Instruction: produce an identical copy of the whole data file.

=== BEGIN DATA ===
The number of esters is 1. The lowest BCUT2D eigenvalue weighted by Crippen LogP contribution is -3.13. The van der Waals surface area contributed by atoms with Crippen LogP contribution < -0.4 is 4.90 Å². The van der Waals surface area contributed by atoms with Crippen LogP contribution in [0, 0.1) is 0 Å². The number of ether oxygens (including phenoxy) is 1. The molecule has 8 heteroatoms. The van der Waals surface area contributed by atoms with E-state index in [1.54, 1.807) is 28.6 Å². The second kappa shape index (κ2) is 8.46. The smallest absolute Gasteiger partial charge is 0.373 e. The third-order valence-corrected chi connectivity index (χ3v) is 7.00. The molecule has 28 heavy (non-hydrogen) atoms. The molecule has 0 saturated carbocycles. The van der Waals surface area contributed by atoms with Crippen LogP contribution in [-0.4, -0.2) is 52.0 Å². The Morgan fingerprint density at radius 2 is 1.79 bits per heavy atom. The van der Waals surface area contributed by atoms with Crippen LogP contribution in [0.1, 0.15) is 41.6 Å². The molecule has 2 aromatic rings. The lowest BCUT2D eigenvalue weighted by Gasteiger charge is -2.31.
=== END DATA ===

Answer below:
The number of esters is 1. The lowest BCUT2D eigenvalue weighted by Crippen LogP contribution is -3.13. The van der Waals surface area contributed by atoms with Crippen LogP contribution < -0.4 is 4.90 Å². The van der Waals surface area contributed by atoms with Crippen LogP contribution in [0, 0.1) is 0 Å². The number of ether oxygens (including phenoxy) is 1. The molecule has 8 heteroatoms. The van der Waals surface area contributed by atoms with E-state index in [1.54, 1.807) is 28.6 Å². The second kappa shape index (κ2) is 8.46. The smallest absolute Gasteiger partial charge is 0.373 e. The third-order valence-corrected chi connectivity index (χ3v) is 7.00. The molecule has 28 heavy (non-hydrogen) atoms. The molecule has 0 saturated carbocycles. The van der Waals surface area contributed by atoms with Crippen LogP contribution in [-0.4, -0.2) is 52.0 Å². The Morgan fingerprint density at radius 2 is 1.79 bits per heavy atom. The van der Waals surface area contributed by atoms with Crippen LogP contribution in [0.1, 0.15) is 41.6 Å². The molecule has 2 aromatic rings. The lowest BCUT2D eigenvalue weighted by Gasteiger charge is -2.31.